Three new Marvel NOW collections that I’ve read and enjoyed recently. I had my doubts about the new re-launch/re-boot, but I have actually rather enjoyed the stories themselves (despite, sometimes, only have movie knowledge to get me situated…).
Reviewed: Avengers, Fearless Defenders, Thor: God of Thunder
FEARLESS DEFENDERS, Vol.1 – “Doom Maidens”
New team! New villains! New creators!Valkyrie and Misty Knight are the Fearless Defenders, and not since Power Man and Iron Fist has an unlikely duo kicked this much - well, you know.
Collects: Fearless Defenders #1-6
Cullen Bunn offers up an all-female team of super-heroines, with a distinctly mythological slant. The story is fun and quirky, with Bunn’s signature, gentle humour often on display – witty asides, amusing narrative moments, and pretty great characterisation. I wasn’t wholly gripped, as I have been with some of his other work (The Sixth Gun remains one of my favourite series of all time). The artwork is good, sometimes a little exaggerated (think Marvel in the 1990s, perhaps). There’s some darkness in the story, too, which offered a nice balance to the levity, although I think I would have preferred to see that a little more developed. By the end, I thought I knew the characters rather well, but that the story had been a bit thin.
It was recently announced, I think, that this is being cancelled. That’s a pity, as I think this could have grown into something pretty cool, if given time. I’ll certainly be reading the remaining issues, though.
AVENGERS, Vol.1 – “Avengers World”
Writer: Jonathan Hickman | Artist: Jerome Opeña (#1-3), Adam Kubert (#4-6) | Colors: Dean White, Justin Ponsor, Morry Hollowell, Frank Martin, Richard Isanove (#1-3), Frank D'Armata (#4), Frank Martin (#5-6)
The greatest heroes in comics together on one unbeatable team! The Avengers “go large”, expanding their roster and their sphere of influence to a global and even interplanetary level. When Captain America puts out his call – who will answer? Big threats, big ideas, big idealism – these are the Avengers NOW!
Collects: Avengers #1-6
Captain America and Iron Man are rebuilding the Avengers. They’re using a more sophisticated organisational model, this time (it’s not as dull to read about as that sounds...). Meanwhile, Ex Nihilo, Abyss and Aleph have been terra-forming Mars and lobbing “evolution bombs” at Earth, re-writing Evolution. As you do. And, collaterally, killing whole bunches of people all over the world. Naturally, this irks the Avengers. After the core Avengers team confronted them at the start, Iron Man, Hulk, Black Widow, Thor and Hawkeye are held captive by these new baddies. Ex Nihilo likes to monologue. Cap is sent back to Earth to “bring everyone”. And then... We get one of the most anti-climactic conclusions in issue/chapter 3. It’s a total deus-ex-machina, couldn’t-be-bothered moment. Sadly fails to deliver, and I felt rather disappointed.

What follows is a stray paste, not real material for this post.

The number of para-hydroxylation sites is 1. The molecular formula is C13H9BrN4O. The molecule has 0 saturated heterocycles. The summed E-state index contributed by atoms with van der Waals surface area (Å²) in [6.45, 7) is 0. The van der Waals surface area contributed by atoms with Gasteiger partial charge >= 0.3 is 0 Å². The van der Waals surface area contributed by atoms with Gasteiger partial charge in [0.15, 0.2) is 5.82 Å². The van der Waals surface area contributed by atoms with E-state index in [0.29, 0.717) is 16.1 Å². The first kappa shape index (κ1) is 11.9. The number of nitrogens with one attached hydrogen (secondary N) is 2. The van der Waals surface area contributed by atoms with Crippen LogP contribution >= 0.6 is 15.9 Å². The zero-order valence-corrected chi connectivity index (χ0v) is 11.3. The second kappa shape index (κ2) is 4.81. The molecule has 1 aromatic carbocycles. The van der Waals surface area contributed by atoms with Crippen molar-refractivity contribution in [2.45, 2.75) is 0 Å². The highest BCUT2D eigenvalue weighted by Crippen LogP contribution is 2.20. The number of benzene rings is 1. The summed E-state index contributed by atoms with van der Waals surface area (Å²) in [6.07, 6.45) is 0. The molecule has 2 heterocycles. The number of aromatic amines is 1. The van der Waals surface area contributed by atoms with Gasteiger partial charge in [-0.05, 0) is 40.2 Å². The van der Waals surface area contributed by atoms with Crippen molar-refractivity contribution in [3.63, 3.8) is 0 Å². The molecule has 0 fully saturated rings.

The second story in the book looks at the clean-up after the evolution bombs, from different perspectives, coupled with the backgrounds of some newer Avengers recruits (new for me, at any rate). First, Hyperion (a rather emo-God-type from another dimension, who seems to miss his former station on his world). Second, Smasher (a female “guardian”, or “subguardian” – basically, a Green Lantern with cool tech, a mask instead of a ring, and attached to the Shi’ar Empire, rather than the, uh, Guardians...). And third, Captain Universe (who appears to be a god… or perhaps the origin of all things… It’s not entirely clear...).
Three Moments of Levity: Bruce Banner explains himself (top), Thor confuses Tony (bottom, left),
and Thor is unimpressed by puny human’s idea of “Godlike”…
Overall, though, this isn’t a bad start to the new Avengers series. There’s a lot of rather cryptic information. Certainly, the Avengers are going Bigger. Hopefully it won’t become too silly in the future, but I am looking forward to reading Vol.2, “The White Event”. The artwork is pretty fantastic, too. Lots of great detail, rich colors, and it really pops throughout.
Writer: Jason Aaron | Artist: Esad Ribic | Colors: Dean White (#1), Ive Svorcina (#2-5)
Throughout the ages, gods have been vanishing, their mortal worshippers left in chaos. Now, Thor follows a trail of blood that threatens to consume his past, present and future. The only hope for these ravaged worlds is for Thor to unravel the gruesome mystery of the God Butcher!
In the distant past, Thor follows the bloody wake of murdered gods across the depths of space. In the present, the Thunder God discovers a forgotten cave that echoes with the cries of tortured gods... and is shocked to find himself among them! And thousands of years from now, the last god-king of a ruined Asgard makes his final stand against the God Butcher’s beserker legions. As three Thors from three eras race to stop the God Butcher, the full extent of his vicious scheme takes terrifying shape!
Collects: Thor – God of Thunder #1-5
Another great start to a new Marvel NOW series. This is the first Thor solo series I’ve ever read, and I think Aaron does a great job of offering a starting point – given that the story hops between three times (past, present, and very far future), there’s no need to be greatly versed in the Thor mythology (Norse or Marvel’s). We see the character develop a bit, and a millennia-long struggle against the God Butcher, who – true to his name – has been working his way through the various pantheons of the universe, culling the numbers of deities. Thor, the only one to give him much of a challenge, has been chosen as the Last, in order that he sees his fellow gods killed, one-by-one.
It’s a solid story, and I’m certainly going to try to stick with the series for a little while. The writing is great, the story and artwork complement each other brilliantly, too. Definitely recommend this one to anyone who either likes the character already, or wants somewhere to jump on.